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Oathbreaker in Chief says:

Re: Damn you Eric Holder!

I had ordered you not to leak the Secret Exemption!

Now you need your people to investigate you for violating the States Secret Act.

I’ll expect your resignation on my desk by noon today, and I already have your ticket arranged to Diego Garcia where you will be greeted by the open arms of CIA interrogators who will help you work out your “issues”.

And by the way STOP POSTING ON TECHDIRT as “Just Another Anonymous Troll” or any other name for that matter or I’ll declare you are an “Enemy Combatant” because of your “Domestic Terrorist” acts and drone strike your ass.

Respectfully submitted,

Oathbreaker in Chief

Chronno S. Trigger (profile) says:

Re: Re:

“Who makes a form where you check what you DON’T want to add a person to? That’s insanity.”

This is what bothers me most about this story. A check list to say what lists someone shouldn’t be on just shows how deeply “guilty until proven innocent” is engrained. Everyone is guilty until that checkbox is checked, everyone is a threat, everyone is the enemy.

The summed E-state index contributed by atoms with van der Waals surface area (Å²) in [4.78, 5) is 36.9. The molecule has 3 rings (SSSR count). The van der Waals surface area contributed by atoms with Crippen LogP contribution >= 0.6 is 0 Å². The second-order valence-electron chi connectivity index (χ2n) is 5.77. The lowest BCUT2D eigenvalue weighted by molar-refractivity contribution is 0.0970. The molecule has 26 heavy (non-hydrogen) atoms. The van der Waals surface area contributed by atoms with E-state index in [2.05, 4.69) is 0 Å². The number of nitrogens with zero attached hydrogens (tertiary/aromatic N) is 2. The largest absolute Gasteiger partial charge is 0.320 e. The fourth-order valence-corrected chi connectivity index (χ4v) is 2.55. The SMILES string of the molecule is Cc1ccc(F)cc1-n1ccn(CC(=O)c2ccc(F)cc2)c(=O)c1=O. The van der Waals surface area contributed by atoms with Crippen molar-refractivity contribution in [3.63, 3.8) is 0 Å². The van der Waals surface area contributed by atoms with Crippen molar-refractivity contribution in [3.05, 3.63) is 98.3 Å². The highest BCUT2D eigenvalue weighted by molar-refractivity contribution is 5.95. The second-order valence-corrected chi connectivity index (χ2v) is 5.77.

Anon. says:

Re: Re:

It’s quite obvious that the “classified information” is not only inaccurate, but actually completely fraudulent.

The “state secrets privilege” is of course a whole-cloth invention of the courts and entirely unconstitutional. It was invented in a case where “state secrets” was being used to conceal criminal activity, as we now know (since the facts were finally revealed).

Perhaps a judge should notice this minor fact and declare this entire pile of criminal bullshit to be the criminal bullshit which it is. Alternatively, we could overthrow the illegitimate government. Take your pick; I prefer #1.

Matthew Cline (profile) says:

even though the government fully admits that she is no threat

Ah, but you see, implicit in that was the “reasonable suspicion”. That is, the government fully admits that there is no reasonable suspicion that she is a threat. But the government has met a burden of proof besides “reasonable suspicion” to put her on the list. Of course, I wouldn’t be so churlish as to say that they have an unreasonable suspicion. No, it must be that the government has come up with a new form of reasoning which transcends usual logic; they have a “transreasonable suspicion”. Of course, they have to keep this new system of logic secret, lest the terrorists use it, so it’s covered under the “secret exception”.